Jungle Tales of Tarzan

By Edgar Rice Burroughs

Page 60

paces
from her.

With a savage cry of terror and rage, the woman leaped fearlessly
toward the ape-man. In her mien Tarzan saw determination and courage
which would shrink not even from death itself. She was very hideous
and frightful even when her face was in repose; but convulsed by
passion, her expression became terrifyingly fiendish. Even the ape-man
drew back, but more in revulsion than fear--fear he knew not.

Biting and kicking was the black she's balu as Tarzan tucked him
beneath his arm and vanished into the branches hanging low above him,
just as the infuriated mother dashed forward to seize and do battle
with him. And as he melted away into the depth of the jungle with his
still struggling prize, he meditated upon the possibilities which might
lie in the prowess of the Gomangani were the hes as formidable as the
shes.

Once at a safe distance from the despoiled mother and out of earshot of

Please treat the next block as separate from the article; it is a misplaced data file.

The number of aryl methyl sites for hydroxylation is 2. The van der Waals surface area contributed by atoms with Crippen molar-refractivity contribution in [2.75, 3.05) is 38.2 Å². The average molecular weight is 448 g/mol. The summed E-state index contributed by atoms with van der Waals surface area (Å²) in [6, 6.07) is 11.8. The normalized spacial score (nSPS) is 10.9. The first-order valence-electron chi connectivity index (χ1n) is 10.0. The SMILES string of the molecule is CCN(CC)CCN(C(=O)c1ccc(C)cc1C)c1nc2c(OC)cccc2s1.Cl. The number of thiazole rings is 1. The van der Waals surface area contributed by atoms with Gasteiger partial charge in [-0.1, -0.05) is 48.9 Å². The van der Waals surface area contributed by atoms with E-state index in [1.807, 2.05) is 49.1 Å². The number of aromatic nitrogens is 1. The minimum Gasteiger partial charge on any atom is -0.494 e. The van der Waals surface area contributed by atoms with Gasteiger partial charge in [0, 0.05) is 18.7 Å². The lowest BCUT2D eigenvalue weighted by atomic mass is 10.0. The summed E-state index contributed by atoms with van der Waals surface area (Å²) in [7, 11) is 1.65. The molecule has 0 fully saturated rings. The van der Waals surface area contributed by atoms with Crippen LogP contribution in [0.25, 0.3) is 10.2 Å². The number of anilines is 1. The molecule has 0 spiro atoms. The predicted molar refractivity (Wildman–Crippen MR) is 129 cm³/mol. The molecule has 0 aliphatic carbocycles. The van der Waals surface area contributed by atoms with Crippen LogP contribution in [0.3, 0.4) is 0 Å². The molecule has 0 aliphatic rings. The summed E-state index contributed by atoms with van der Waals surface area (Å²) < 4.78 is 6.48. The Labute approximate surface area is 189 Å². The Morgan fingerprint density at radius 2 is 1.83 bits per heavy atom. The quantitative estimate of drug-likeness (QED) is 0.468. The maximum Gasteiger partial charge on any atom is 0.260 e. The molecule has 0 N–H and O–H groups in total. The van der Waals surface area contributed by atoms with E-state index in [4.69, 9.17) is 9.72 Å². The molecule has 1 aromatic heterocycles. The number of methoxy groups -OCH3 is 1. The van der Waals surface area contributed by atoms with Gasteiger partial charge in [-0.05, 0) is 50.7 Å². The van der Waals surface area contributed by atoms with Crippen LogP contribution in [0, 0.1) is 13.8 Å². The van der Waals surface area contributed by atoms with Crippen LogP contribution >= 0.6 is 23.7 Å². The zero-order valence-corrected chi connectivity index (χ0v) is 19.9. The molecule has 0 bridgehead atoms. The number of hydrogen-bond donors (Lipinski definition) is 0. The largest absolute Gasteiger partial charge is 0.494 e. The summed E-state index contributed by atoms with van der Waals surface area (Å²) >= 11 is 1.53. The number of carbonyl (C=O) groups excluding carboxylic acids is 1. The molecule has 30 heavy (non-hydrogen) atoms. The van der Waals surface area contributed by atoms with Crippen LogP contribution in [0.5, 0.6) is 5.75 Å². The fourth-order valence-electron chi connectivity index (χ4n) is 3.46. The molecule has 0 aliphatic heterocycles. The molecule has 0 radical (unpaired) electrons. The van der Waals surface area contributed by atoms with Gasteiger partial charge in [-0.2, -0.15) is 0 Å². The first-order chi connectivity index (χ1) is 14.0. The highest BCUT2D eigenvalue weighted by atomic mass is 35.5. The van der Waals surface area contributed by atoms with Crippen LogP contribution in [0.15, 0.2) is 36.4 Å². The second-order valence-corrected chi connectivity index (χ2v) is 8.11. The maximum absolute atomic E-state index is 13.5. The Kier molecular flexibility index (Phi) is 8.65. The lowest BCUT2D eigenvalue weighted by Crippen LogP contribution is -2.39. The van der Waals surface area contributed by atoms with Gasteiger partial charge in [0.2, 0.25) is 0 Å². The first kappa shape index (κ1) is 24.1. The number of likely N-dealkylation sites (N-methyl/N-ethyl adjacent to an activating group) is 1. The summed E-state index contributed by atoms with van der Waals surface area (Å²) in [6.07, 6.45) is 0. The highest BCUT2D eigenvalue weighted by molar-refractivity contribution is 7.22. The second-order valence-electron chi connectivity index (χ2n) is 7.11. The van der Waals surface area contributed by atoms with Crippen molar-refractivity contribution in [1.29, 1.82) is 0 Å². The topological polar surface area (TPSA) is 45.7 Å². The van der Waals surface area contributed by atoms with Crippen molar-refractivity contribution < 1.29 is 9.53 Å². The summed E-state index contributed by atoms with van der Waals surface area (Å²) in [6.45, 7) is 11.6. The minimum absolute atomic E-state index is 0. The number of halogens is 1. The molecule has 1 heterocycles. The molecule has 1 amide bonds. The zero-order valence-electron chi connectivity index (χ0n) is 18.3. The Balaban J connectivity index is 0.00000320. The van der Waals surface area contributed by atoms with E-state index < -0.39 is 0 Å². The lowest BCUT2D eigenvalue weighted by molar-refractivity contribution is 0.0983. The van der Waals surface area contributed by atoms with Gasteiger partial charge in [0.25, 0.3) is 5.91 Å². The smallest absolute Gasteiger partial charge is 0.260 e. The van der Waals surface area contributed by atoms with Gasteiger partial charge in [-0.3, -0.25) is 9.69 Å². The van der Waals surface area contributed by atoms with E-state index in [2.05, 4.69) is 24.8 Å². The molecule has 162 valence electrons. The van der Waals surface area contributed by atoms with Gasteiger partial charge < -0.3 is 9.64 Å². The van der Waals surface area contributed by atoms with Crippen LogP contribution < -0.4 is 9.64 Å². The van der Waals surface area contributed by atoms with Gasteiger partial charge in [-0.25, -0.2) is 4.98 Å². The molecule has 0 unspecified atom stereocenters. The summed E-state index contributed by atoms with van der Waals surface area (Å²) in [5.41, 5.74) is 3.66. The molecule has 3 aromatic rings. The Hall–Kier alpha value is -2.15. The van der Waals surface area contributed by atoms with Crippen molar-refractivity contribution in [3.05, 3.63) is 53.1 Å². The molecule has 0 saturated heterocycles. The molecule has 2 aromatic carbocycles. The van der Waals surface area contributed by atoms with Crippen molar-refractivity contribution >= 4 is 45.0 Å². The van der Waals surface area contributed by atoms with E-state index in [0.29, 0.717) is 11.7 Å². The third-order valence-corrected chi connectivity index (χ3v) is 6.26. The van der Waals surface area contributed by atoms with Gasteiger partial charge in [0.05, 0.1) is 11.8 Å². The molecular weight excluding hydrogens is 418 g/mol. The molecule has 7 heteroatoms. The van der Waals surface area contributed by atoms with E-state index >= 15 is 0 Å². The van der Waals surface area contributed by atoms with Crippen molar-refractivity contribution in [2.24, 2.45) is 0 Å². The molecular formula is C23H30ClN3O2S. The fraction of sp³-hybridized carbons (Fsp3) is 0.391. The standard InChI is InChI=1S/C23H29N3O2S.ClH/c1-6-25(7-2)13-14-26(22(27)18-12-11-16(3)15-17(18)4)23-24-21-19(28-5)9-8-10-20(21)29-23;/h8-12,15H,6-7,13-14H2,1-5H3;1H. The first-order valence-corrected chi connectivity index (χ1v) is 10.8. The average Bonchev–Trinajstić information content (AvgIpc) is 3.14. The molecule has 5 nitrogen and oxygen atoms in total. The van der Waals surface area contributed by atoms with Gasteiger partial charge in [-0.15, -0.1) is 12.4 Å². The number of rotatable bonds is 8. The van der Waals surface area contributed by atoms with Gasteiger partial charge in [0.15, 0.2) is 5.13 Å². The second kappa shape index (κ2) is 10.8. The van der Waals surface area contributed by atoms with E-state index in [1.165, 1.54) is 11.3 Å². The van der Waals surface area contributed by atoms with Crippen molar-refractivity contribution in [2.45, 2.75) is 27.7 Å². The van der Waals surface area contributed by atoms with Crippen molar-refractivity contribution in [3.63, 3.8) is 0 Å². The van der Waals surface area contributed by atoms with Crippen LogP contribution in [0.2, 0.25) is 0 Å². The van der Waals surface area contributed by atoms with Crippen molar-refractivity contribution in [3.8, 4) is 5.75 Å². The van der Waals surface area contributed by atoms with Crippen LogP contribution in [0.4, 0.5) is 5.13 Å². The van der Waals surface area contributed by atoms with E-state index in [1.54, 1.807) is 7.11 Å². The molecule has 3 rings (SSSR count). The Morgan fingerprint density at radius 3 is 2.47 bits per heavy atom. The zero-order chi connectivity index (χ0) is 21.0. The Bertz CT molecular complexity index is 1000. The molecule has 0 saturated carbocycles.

her screams and menaces, Tarzan paused to inspect his prize, now so
thoroughly terrorized that he had ceased his struggles and his outcries.

The frightened child rolled his eyes fearfully toward his captor, until
the whites showed gleaming all about the irises.

"I am Tarzan," said the ape-man, in the vernacular of the anthropoids.
"I will not harm you. You are to be Tarzan's balu. Tarzan will
protect you. He will feed you. The best in the jungle shall be for
Tarzan's balu, for Tarzan is a mighty hunter. None need you fear, not
even Numa, the lion, for Tarzan is a mighty fighter. None so great as
Tarzan, son of Kala. Do not fear."

But the child only whimpered and trembled, for he did not understand
the tongue of the great apes, and the voice of Tarzan sounded to him
like the barking and growling of a beast. Then, too, he had heard
stories of this bad, white forest god. It was he who had slain Kulonga
and others of the warriors of Mbonga, the chief. It was he who entered
the village stealthily, by magic, in the darkness of the night, to
steal arrows and poison, and frighten the women and the children and
even the great warriors. Doubtless this wicked god fed upon little
boys. Had his mother not said as much when he was naughty and she
threatened to give him to the white god of the jungle if he were not
good? Little black Tibo shook as with ague.

"Are you cold, Go-bu-balu?" asked Tarzan, using the

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